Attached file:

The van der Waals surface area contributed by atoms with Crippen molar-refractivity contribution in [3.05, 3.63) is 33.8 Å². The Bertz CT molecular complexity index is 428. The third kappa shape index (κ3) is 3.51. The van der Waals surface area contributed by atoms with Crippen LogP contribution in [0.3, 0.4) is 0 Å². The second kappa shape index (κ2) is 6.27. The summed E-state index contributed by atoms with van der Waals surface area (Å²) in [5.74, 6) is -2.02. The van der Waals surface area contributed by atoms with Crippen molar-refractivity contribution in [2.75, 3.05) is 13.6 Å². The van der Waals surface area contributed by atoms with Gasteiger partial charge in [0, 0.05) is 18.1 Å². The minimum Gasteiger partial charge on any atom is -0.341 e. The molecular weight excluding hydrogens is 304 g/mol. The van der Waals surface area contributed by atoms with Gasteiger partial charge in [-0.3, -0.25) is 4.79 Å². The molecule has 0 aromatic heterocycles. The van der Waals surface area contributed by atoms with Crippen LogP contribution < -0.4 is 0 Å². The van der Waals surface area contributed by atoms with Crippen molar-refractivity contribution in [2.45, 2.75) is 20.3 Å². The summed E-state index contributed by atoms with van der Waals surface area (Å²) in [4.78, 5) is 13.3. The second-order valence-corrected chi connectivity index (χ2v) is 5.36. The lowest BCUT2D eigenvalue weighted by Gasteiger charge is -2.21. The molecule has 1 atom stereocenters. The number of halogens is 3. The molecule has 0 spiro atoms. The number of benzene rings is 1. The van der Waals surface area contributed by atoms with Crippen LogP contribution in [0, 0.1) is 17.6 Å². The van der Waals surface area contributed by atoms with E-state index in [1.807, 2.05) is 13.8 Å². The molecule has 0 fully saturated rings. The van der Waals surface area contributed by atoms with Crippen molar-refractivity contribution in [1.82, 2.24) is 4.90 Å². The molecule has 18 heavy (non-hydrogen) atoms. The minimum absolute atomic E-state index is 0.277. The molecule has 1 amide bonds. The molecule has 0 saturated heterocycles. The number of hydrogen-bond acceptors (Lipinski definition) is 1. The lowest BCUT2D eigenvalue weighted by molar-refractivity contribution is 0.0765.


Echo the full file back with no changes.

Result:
The van der Waals surface area contributed by atoms with Crippen molar-refractivity contribution in [3.05, 3.63) is 33.8 Å². The Bertz CT molecular complexity index is 428. The third kappa shape index (κ3) is 3.51. The van der Waals surface area contributed by atoms with Crippen LogP contribution in [0.3, 0.4) is 0 Å². The second kappa shape index (κ2) is 6.27. The summed E-state index contributed by atoms with van der Waals surface area (Å²) in [5.74, 6) is -2.02. The van der Waals surface area contributed by atoms with Crippen molar-refractivity contribution in [2.75, 3.05) is 13.6 Å². The van der Waals surface area contributed by atoms with Gasteiger partial charge in [0, 0.05) is 18.1 Å². The minimum Gasteiger partial charge on any atom is -0.341 e. The molecular weight excluding hydrogens is 304 g/mol. The van der Waals surface area contributed by atoms with Gasteiger partial charge in [-0.3, -0.25) is 4.79 Å². The molecule has 0 aromatic heterocycles. The van der Waals surface area contributed by atoms with Crippen LogP contribution < -0.4 is 0 Å². The van der Waals surface area contributed by atoms with Crippen molar-refractivity contribution in [2.45, 2.75) is 20.3 Å². The summed E-state index contributed by atoms with van der Waals surface area (Å²) in [4.78, 5) is 13.3. The second-order valence-corrected chi connectivity index (χ2v) is 5.36. The lowest BCUT2D eigenvalue weighted by Gasteiger charge is -2.21. The molecule has 1 atom stereocenters. The number of halogens is 3. The molecule has 0 spiro atoms. The number of benzene rings is 1. The van der Waals surface area contributed by atoms with Crippen LogP contribution in [0, 0.1) is 17.6 Å². The van der Waals surface area contributed by atoms with E-state index in [1.807, 2.05) is 13.8 Å². The molecule has 0 fully saturated rings. The van der Waals surface area contributed by atoms with Crippen molar-refractivity contribution in [1.82, 2.24) is 4.90 Å². The molecule has 18 heavy (non-hydrogen) atoms. The minimum absolute atomic E-state index is 0.277. The molecule has 1 amide bonds. The molecule has 0 saturated heterocycles. The number of hydrogen-bond acceptors (Lipinski definition) is 1. The lowest BCUT2D eigenvalue weighted by molar-refractivity contribution is 0.0765.